Qu Dongyu, China’s Vice Minister of Agriculture and Rural Affairs, and candidate for the position of Director-General of the Food and Agriculture Organization of the United Nations (FAO), visited the global headquarters of the International Maize and Wheat Improvement Center (CIMMYT) in Mexico on March 16, 2019. He had already visited CIMMYT in 2006.
Vice minister Qu was greeted by students and CIMMYT scientists from China, the director general, the deputy director general and members of the management team. Qu and his delegation learned about CIMMYT’s latest initiatives and toured the campus.
CIMMYT’s director general Martin Kropff explained the organization’s strategic focus on agri-food systems: “Our mandate is on maize and wheat but we think broadly. Our researchers use a systems approach and work on using these two crops to improve peoples’ livelihoods, which is our ultimate goal.”
Qu expressed his career-long efforts for integrating multi-disciplinary approaches to tackle global challenges and said that he was “happy to see CIMMYT combining breeding — for which CIMMYT is famous — with value-added approaches to bring together science, farmers and industry.”
With innovation and the end user playing key roles in the vice minister’s agenda, Qu enjoyed learning about the Excellence in Breeding Platform’s target product profiles work and two-way communication channels from innovation hubs in Mexico.
During the visit, Qu was also introduced to CIMMYT’s small-scale machinery, which is used around the world to sustainably intensify production. CIMMYT often sources machines, such as seed planters and harvesters, from China to provide effective and efficient solutions that add tangible value for smallholders at an appropriate price point.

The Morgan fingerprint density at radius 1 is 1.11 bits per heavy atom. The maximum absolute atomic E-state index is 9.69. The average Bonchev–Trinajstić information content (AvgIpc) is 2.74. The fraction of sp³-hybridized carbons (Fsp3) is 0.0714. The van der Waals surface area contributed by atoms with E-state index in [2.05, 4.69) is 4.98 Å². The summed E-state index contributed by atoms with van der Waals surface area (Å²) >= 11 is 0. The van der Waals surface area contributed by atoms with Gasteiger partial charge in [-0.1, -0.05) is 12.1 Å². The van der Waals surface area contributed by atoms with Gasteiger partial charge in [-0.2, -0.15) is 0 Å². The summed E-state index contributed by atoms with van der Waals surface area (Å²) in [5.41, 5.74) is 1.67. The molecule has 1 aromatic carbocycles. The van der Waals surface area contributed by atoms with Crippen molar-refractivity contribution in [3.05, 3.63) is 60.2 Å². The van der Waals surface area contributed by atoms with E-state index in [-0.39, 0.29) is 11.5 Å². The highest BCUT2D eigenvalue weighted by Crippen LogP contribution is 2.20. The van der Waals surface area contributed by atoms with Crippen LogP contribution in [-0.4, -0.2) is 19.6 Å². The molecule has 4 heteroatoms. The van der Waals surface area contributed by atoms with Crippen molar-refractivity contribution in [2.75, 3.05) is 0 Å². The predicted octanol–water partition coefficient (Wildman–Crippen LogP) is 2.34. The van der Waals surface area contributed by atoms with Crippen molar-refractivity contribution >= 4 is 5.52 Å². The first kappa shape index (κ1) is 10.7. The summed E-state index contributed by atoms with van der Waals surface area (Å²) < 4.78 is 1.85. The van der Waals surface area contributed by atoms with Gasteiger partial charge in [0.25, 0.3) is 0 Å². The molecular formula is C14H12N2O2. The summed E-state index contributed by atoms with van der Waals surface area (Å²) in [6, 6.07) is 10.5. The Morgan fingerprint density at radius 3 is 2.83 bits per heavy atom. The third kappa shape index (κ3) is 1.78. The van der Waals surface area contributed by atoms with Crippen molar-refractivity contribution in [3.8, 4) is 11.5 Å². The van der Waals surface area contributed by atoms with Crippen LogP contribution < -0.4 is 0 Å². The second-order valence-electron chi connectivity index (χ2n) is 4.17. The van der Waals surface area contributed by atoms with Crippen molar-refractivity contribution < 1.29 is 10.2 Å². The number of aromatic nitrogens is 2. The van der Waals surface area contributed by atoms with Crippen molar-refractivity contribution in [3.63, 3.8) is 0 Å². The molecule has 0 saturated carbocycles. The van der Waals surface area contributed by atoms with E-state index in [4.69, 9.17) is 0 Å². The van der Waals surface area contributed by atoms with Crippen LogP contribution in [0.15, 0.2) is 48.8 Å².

Bringing together advanced technology and inexpensive tools, CIMMYT pioneered the GreenSeeker, a handheld tool to advise farmers on the appropriate amount of nitrogen fertilizer to add to their crops. This tool gives farmers the double benefit of increased profitability and reduced negative environmental impacts. The director of CIMMYT’s Sustainable Intensification program, Bruno Gérard, showed a machine-mountable version of this tool, which could connect to a two-wheel tractor and automatically add the appropriate amount of fertilizer.
Gérard also explained CIMMYT’s efforts to develop mechanization as a service, pointing to the manual on developing mechanization service providers, jointly developed by CIMMYT and FAO: “Mechanization has the potential to improve environmental sustainability, farm productivity and reduce labor drudgery. If mechanization is to be adopted at scale and sustainably, in most cases it has to be provided through service provision to smallholder farmers.”
At the end of the visit, to underline the shared commitment to collaboration that began in the 1970s, Kropff and Qu signed a memorandum of understanding for the establishment of a China-CIMMYT joint laboratory for maize and wheat improvement.